Meet the 2023 SSHRC Winners

Each year, the Social Sciences and Humanities Research Council (SSHRC) awards prestigious scholarships to top-ranked graduate student candidates across Canada. We are very pleased to announce that two graduate students from McGill's Language Education program have won this year's major scholarships:

Aisha Barise has won the Canada Graduate Scholarship - Doctoral Program (SSHRC CGS-D) (Joseph-Armand Bombardier Graduate Scholarship). Her PhD research, supervised by Dr. Angelica Galante, is titled A Radical Mapping of Multilingual Politics: Towards a Human and Poetic Generative Grammars. This work attempts to map multilingual politics and poetics by linking various radical thinkers from Black and African studies such as (*but not limited to*): Sylvia Wynter, Édouard Glissant, Dionne Brand, M. Nourbese Philip, Ngũgĩ wa Thiong’o on limits and possibilities surrounding linguistic/tongue (dis)possession, belonging, (in-)security, (anti-)essentialism, and reclamation for the diaspora. It further attempts to relate these multilingual politics and poetics as responses to calls for inventing a new grammar for Black Canada that resists various nuanced erasures of Blackness in Canada (Walcott, 2003). New grammars such as Ngũgĩ wa Thiong’o’s ririkana ‘to remember’ (Kikuyu) approach and what M. Nourbese Philip, Dionne Brand, and Claire Harris call ‘Grammars of Dissent’ (Morrell, 1994), create possibilities to swim in opaque waters, by voicing semantic non-compositionality, in between traditional/biocentric linguistic contours and tones.

Chama Laassassy has won the Canada Graduate Scholarship - Masters Program (SSHRC CGS-M) (Joseph Armand Bombardier Canada Graduate Scholarship) and the Educator Practitioner-Researcher award from McGill's Department of Integrated Studies in Education. Her MA research, supervised by Dr. Susan Ballinger, is titled Making extracurricular activities curricular: Measuring the impact of non-classroom language practice in university language learning centres. Chama is extremely passionate about learning outside of the classroom. Various of her personal experiences learning languages and coordinating alternative language education programs have ignited an interest in exploring how activities taking place outside of the classroom can provide students with opportunities to practice their language skills, to socialize with the language, and to have fun while learning. Chama is concurrently working on an asset-based community development initiative aimed at addressing dropout prevention in her native country Morocco, specifically in Nador and its outskirts. This initiative employs alternative education methods and play-based pedagogy to ensure teens stay in school.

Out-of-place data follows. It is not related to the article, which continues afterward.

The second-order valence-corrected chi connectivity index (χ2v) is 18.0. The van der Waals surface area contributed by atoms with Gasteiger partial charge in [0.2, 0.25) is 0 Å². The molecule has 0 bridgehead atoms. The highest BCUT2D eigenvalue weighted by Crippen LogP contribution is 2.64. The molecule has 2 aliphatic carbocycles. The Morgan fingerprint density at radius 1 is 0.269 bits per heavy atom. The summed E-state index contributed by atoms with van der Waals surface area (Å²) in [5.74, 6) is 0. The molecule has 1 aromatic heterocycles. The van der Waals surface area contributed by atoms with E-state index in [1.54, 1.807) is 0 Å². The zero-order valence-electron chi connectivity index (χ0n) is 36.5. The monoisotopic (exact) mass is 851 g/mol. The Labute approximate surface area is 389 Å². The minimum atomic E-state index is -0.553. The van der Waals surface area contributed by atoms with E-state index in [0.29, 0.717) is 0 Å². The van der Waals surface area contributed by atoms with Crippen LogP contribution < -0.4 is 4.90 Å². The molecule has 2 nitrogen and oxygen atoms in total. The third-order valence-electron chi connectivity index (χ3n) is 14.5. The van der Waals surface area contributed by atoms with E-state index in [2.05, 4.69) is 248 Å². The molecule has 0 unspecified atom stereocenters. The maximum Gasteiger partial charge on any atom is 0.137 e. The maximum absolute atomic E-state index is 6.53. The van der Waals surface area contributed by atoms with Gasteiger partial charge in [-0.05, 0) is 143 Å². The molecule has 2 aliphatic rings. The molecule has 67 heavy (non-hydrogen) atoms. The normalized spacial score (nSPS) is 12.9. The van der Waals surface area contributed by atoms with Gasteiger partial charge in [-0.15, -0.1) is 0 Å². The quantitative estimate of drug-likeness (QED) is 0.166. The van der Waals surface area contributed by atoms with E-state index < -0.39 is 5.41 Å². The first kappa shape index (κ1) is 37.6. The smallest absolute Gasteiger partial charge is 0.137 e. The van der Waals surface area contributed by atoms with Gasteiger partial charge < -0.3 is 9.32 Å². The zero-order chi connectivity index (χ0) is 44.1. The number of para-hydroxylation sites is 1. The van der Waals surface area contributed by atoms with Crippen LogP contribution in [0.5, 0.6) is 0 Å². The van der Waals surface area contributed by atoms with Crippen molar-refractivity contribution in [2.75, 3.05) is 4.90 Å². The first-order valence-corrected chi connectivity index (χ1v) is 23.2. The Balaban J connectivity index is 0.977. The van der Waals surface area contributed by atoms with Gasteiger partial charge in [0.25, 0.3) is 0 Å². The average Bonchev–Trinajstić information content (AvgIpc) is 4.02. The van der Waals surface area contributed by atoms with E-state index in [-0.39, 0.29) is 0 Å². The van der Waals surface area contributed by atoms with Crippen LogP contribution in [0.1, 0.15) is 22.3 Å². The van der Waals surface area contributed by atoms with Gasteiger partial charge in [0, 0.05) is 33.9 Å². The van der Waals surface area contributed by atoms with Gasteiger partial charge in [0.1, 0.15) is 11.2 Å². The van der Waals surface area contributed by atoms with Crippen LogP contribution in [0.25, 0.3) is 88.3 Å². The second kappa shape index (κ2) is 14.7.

Congratulations to this year's winners of these prestigious scholarships. We wish you success in your research journey!

Back to top